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On Consciousness Hardcover – September 12, 2004


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Product Details

  • Hardcover: 240 pages
  • Publisher: University of Pittsburgh Press; 1 edition (September 12, 2004)
  • Language: English
  • ISBN-10: 0822942453
  • ISBN-13: 978-0822942450
  • Product Dimensions: 9.5 x 6.5 x 1 inches
  • Shipping Weight: 1 pounds (View shipping rates and policies)
  • Average Customer Review: 3.0 out of 5 stars  See all reviews (2 customer reviews)
  • Amazon Best Sellers Rank: #6,978,205 in Books (See Top 100 in Books)

Editorial Reviews

Review

"Honderich made a new proposal . . . a very promising new turn for philosophical studies of consciousness."
--Journal of Consciousness Studies

About the Author

Ted Honderich has been the Grote Professor of the Philosophy of Mind and Logic at University College London, and a Visiting Professor at Yale and also the Graduate Centre and Brooklyn College of the City University of New York. His most recent book is the philosophical autobiography Philosopher: A Kind of Life. He is the editor of the internationally-acclaimed reference work The Oxford Companion to Philosophy, and the author of books including A Theory of Determinism, Conservatism, and Punishment, The Supposed Justifications, and of papers on the nature of consciousness, mind and brain, and causation. Other edited books include the anthology Philosophy as It Is, and Essays on Freedom of Action and Social Ends and Political Means. --This text refers to an out of print or unavailable edition of this title.

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12 of 13 people found the following review helpful By Geoff Arnold VINE VOICE on December 21, 2007
Format: Hardcover
A great controversy has sprung up concerning Colin McGinn's "worst ever review" of Honderich's book. The two protagonists have issued charge and counter-charge, both personal and professional, and the philosophical blogosphere has weighed in with opinions ranging from "unprofessional" to "right on the money" (not forgetting "great fun to read").

It so happens that I have a small contribution to make on this subject. Back in the spring of 2005 I was attending Dan Dennett's Philosophy of Mind course at Tufts, and inevitably I had to write a term paper.1 We were free to use any (relevant!) book or article as the starting-point for the paper, and... I decided to work with Honderich's "On Consciousness"...

Within a couple of days I knew that I was in trouble. The more I read and re-read the book, the more it seemed to be no more than a sustained argument from personal incredulity. Honderich repeatedly declared that certain propositions were "unswallowable", as if this constituted a knock-down argument. I checked in with Dan and told him that instead of identifying, expounding, and critiquing Honderich's thesis, I would only be able to address the fatal weaknesses in one of his core motivations. And so I did. It wasn't a great paper, but I felt that it was a reasonable effort given my unfortunate choice of material.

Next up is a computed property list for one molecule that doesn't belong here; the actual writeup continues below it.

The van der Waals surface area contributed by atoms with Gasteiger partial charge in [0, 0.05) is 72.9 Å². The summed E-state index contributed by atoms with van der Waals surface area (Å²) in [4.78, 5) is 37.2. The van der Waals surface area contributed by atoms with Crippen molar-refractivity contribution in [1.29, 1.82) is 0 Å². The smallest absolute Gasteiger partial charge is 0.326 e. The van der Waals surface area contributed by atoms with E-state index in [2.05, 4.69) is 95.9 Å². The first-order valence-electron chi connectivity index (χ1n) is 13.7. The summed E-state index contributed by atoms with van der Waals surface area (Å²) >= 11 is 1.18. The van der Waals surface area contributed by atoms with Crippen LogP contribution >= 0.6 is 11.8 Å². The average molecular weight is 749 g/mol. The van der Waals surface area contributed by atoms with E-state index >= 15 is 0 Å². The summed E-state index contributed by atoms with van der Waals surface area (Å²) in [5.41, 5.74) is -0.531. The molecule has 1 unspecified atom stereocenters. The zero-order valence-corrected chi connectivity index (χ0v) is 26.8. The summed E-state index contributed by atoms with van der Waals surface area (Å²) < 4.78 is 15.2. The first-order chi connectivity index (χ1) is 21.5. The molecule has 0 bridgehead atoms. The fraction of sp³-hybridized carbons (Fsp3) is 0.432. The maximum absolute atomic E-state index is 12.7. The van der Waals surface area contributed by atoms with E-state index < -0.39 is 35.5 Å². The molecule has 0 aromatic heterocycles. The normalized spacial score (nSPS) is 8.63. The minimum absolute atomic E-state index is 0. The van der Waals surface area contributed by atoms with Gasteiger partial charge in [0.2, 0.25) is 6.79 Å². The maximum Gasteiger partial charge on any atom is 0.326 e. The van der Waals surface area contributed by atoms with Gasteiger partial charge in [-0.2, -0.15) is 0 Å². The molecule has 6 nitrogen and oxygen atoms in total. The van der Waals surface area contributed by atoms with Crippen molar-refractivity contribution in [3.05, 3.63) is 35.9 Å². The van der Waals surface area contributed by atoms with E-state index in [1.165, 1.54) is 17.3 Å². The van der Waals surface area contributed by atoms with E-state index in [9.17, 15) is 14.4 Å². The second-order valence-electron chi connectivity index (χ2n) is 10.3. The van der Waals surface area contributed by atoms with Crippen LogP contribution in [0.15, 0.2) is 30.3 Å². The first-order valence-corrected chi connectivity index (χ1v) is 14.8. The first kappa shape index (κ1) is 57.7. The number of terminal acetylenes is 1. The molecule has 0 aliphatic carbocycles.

As I wrote:
Beyond his unshakeable belief that functionalism is unbelievable, Honderich offers no argument. Indeed he acknowledges that "it is not easy to construct an argument against strict functionalism", and that is is perhaps impossible to find a premise more secure than his inescapable conviction. In a note, he acknowledges that his objection can be said to beg the question. Nevertheless he argues that this "shows that there is a role in inquiry for something other than arguments."

Something other than arguments? Not, apparently, if you want to be taken seriously in Philosophical Review.
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5 of 12 people found the following review helpful By Midwest Book Review on November 10, 2004
Format: Hardcover
Written by the Grote Professor of the Philosophy of Mind and Logic at University College London, Ted Honderich, On Consciousness strives to answer the perplexing dilemma: what exactly is consciousness, and what does it mean? Delving into neuroscience, philosophy, theory, and spiritualism in search of answers, as well as exploring topics such as reflective vs. affective consciousness, anti-individualism vs. union theory, and so much more, On Consciousness carefully dissects grand mysteries into bite-sized conundrums for personal contemplation. The scholarly text is intended for advanced students, yet curious lay readers can also unravel the mysteries of perception, explained as they are to the best of human understanding in On Consciousness.
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